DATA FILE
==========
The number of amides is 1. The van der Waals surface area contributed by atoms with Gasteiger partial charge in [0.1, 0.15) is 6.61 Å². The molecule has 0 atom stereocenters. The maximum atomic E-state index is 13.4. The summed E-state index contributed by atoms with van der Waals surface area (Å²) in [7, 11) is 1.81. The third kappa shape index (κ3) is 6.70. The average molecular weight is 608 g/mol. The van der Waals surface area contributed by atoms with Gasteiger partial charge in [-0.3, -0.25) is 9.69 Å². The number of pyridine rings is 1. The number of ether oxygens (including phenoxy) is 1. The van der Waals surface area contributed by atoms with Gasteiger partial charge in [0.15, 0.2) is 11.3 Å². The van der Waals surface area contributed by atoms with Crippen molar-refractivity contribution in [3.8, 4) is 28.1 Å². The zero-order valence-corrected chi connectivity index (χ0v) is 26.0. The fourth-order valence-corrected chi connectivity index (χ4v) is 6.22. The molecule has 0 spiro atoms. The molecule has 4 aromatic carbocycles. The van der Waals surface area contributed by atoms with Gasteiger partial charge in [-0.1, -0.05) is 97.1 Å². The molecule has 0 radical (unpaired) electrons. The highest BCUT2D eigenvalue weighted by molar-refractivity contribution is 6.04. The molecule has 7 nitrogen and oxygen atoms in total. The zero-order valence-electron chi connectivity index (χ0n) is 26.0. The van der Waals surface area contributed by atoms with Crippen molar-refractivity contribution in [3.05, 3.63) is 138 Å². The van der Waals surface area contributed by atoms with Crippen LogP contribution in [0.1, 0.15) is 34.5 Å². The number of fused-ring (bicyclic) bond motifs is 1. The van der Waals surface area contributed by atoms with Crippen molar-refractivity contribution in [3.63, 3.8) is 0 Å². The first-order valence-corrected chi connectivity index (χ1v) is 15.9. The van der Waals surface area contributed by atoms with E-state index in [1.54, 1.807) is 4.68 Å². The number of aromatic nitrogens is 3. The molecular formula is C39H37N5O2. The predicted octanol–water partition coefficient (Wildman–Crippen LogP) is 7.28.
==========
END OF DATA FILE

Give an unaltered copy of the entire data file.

The number of amides is 1. The van der Waals surface area contributed by atoms with Gasteiger partial charge in [0.1, 0.15) is 6.61 Å². The molecule has 0 atom stereocenters. The maximum atomic E-state index is 13.4. The summed E-state index contributed by atoms with van der Waals surface area (Å²) in [7, 11) is 1.81. The third kappa shape index (κ3) is 6.70. The average molecular weight is 608 g/mol. The van der Waals surface area contributed by atoms with Gasteiger partial charge in [-0.3, -0.25) is 9.69 Å². The number of pyridine rings is 1. The number of ether oxygens (including phenoxy) is 1. The van der Waals surface area contributed by atoms with Gasteiger partial charge in [0.15, 0.2) is 11.3 Å². The van der Waals surface area contributed by atoms with Crippen molar-refractivity contribution in [3.8, 4) is 28.1 Å². The zero-order valence-corrected chi connectivity index (χ0v) is 26.0. The fourth-order valence-corrected chi connectivity index (χ4v) is 6.22. The molecule has 0 spiro atoms. The molecule has 4 aromatic carbocycles. The van der Waals surface area contributed by atoms with Gasteiger partial charge in [-0.1, -0.05) is 97.1 Å². The molecule has 0 radical (unpaired) electrons. The highest BCUT2D eigenvalue weighted by molar-refractivity contribution is 6.04. The molecule has 7 nitrogen and oxygen atoms in total. The zero-order valence-electron chi connectivity index (χ0n) is 26.0. The van der Waals surface area contributed by atoms with Crippen molar-refractivity contribution in [3.05, 3.63) is 138 Å². The van der Waals surface area contributed by atoms with Crippen LogP contribution in [0.1, 0.15) is 34.5 Å². The number of fused-ring (bicyclic) bond motifs is 1. The van der Waals surface area contributed by atoms with Crippen molar-refractivity contribution in [3.63, 3.8) is 0 Å². The first-order valence-corrected chi connectivity index (χ1v) is 15.9. The van der Waals surface area contributed by atoms with E-state index in [1.54, 1.807) is 4.68 Å². The number of aromatic nitrogens is 3. The molecular formula is C39H37N5O2. The predicted octanol–water partition coefficient (Wildman–Crippen LogP) is 7.28.